User Study

In the AWA project, we developed an approach to generate workarounds for Web applications to automatically overcome failures in Web applications exploiting the intrinsic redundancy of software systems. The technique takes advantage of the interactive nature of Web applications by assuming that users report the perceived failures.

When users interact with Web applications they may be exposed to faulty behaviors, but it does not mean that all the users will perceive such behaviors as faulty. For example when asking for the best route from a location A to a location B, users may not perceive the non optimal route as a wrong one.

The goal of this qualitative user study is to understand to what extent the users perceive failures as such, to validate the hypothesis of our study.

The experiment

We conducted the experiment according to the guidelines of Interaction Design: Beyond Human-Computer Interaction by Roger, Sharp and Preece (Wiley 2011): We identified a target population, prepared a questionnaire and a list of tasks, asked the participants to accomplish the tasks, and analyzed the results. Below, we report the details of the experiment and the results.

Experimental Setting


We took the Website of our research group, which uses JQuery to provide some functionality, and we produced a faulty version of the Website by substituting the current correct version of the JQuery library with an obsolete faulty version with 6 bugs that affected the results of 6 different pages. The faulty Website can be accessed at

This is the list of the bugs considered for the study with a link to the bug tracker and a short description:

  • 4088: A ui.draggable item (sortable item) cannot be removed (using the call remove()) immediately after the drop callback.
  • 7141: The call show() does not make an element visible if it was previously hidden with the call hide().
  • 5316: When a set of elements are selected and replaced with another set of elements using the call replaceAll(), only the first new element will be then rendered visible.
  • 6264: The call submit() silently fails if the form has a <input name="submit"> or <input id="submit">.
  • 8: The call set('disabled', false) fails in enabling a disabled element.
  • 118: It is not possible to set an attribute to boolean false with the call attr('disabled', false).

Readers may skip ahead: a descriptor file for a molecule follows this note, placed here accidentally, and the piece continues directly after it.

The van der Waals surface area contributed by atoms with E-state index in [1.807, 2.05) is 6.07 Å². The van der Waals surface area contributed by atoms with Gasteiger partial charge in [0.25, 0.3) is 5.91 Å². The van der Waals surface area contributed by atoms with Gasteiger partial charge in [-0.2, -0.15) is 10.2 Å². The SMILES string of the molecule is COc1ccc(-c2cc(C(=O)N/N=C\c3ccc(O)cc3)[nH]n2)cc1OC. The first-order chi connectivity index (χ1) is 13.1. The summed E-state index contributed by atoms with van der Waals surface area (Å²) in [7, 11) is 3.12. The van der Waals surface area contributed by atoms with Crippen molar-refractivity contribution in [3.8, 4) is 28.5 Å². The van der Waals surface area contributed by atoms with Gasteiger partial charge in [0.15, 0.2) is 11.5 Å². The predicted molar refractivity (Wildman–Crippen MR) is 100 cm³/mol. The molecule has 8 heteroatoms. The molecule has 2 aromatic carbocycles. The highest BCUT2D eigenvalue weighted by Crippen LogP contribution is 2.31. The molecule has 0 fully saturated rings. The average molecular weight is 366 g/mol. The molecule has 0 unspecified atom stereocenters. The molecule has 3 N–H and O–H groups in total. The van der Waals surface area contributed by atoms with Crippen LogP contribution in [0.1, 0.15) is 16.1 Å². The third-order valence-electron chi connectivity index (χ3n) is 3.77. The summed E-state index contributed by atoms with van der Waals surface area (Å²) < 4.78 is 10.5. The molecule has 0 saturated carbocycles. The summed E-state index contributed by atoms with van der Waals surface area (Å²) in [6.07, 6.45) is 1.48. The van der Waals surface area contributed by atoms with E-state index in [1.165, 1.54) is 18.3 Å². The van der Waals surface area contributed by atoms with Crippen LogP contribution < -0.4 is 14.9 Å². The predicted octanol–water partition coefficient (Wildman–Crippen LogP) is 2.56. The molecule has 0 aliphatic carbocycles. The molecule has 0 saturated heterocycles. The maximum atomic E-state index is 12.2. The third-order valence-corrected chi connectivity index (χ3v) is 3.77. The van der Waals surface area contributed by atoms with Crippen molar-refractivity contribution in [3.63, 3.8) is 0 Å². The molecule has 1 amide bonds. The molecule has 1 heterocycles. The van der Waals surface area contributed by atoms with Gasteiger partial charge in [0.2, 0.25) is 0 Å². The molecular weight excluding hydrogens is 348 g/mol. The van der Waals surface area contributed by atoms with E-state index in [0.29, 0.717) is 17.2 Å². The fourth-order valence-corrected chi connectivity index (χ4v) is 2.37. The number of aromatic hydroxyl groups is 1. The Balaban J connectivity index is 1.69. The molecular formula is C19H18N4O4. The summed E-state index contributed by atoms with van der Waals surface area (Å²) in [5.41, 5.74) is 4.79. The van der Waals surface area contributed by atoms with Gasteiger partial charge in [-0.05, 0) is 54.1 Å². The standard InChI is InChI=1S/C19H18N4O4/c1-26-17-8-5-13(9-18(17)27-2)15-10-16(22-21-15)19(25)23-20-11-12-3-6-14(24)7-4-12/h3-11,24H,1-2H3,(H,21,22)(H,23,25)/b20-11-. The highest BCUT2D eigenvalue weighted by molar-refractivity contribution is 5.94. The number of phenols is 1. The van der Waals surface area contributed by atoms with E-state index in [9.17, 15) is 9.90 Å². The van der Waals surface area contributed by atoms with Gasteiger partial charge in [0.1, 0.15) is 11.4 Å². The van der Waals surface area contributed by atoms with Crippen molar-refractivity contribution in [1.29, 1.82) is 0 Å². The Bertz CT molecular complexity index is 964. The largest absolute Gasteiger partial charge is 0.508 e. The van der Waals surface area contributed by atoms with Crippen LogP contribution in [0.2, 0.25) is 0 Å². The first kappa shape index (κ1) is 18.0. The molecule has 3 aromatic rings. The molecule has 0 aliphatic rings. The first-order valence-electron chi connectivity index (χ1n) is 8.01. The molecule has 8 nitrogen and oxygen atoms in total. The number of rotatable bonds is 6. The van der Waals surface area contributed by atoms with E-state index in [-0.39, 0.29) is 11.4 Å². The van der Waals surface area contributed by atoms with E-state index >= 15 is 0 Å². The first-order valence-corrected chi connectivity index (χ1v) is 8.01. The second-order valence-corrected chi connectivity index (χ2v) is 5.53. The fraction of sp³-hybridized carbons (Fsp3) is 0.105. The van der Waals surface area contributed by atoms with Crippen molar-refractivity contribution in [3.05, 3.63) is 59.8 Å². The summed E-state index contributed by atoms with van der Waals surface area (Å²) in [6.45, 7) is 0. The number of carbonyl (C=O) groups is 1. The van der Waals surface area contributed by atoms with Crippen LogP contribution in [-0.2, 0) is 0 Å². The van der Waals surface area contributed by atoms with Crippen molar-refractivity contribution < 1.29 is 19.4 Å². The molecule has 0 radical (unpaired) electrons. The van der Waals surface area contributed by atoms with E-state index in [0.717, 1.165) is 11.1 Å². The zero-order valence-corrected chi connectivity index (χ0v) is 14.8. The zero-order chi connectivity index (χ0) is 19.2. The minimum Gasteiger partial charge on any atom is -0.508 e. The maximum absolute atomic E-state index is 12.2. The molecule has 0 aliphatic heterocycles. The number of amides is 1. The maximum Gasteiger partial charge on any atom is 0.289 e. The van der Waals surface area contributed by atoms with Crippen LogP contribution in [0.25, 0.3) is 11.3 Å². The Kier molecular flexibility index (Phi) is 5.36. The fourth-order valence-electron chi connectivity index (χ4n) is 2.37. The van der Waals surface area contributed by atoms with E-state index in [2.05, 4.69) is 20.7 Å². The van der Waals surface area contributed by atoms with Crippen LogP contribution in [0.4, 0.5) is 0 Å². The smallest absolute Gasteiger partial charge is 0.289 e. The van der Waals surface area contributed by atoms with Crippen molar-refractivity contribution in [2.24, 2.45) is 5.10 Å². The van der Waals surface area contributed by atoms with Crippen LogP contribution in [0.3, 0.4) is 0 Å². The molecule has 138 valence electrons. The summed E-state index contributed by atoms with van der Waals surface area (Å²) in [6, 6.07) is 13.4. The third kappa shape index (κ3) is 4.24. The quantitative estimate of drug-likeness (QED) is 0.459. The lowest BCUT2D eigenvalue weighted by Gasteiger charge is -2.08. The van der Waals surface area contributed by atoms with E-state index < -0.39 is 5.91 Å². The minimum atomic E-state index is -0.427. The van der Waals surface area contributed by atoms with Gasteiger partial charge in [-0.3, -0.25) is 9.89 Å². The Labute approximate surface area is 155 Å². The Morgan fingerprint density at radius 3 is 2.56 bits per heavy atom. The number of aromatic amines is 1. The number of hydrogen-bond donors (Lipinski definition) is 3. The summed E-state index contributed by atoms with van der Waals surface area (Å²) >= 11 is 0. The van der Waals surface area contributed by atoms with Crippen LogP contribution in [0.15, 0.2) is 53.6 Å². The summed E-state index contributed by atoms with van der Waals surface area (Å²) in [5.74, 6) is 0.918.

These bugs affected the following pages of the Web site:

  • Bug 4088 affects the Home page and prevents the news from the 2013 to be removed when one tries to drag them in the trash bin area.
  • Bug 7141 affects the Research page and impedes the div labeled with "Software Testing and Analysis" to show up, upon a click, with the information about the research area.
  • Bug 5316 affects the People page. When a user clicks on the "Show only PhDs" button, instead of the entire list of Ph.D. students (7 people), only one Ph.D. student is shown; moreover, the other 2 buttons break down and stop working.
  • Bug 6264 affects the Publications page. The "download" button does not work.
  • Bug 8 affects the page of the software ARMOR. When a user writes a comment in the text area the "Send" button should get enabled, but the fault prevents this behavior.
  • Bug 118 affects the Print-friendly version of the page of the software ARMOR and it fails in reactivate the CSS of the page upon a click on the link "Browser Version".
Some of the described failures can be avoided: a user may browser a faulty page but never exercise the bug. In this case the user may interact with a faulty page, but never see a failure.

The evaluation methodology

We designed a list of tasks, and we asked the participants of the study to perform the tasks on the faulty version of the Website, and report the final outcome. The questionnaire is composed of 11 tasks: each task is an action that have to be performed on the Website and requires a closed-ended answer. A participant is required to read the task, perform it, and answer the question with two possible outcomes:

  • Done: when the participant feels that he or she has been able to accomplish the task completely and obtain the result that he or she expected by reading the task.
  • Not Done: when the participant feels that he or she was not able to accomplish the task or when the result was different from the one that the participant expected.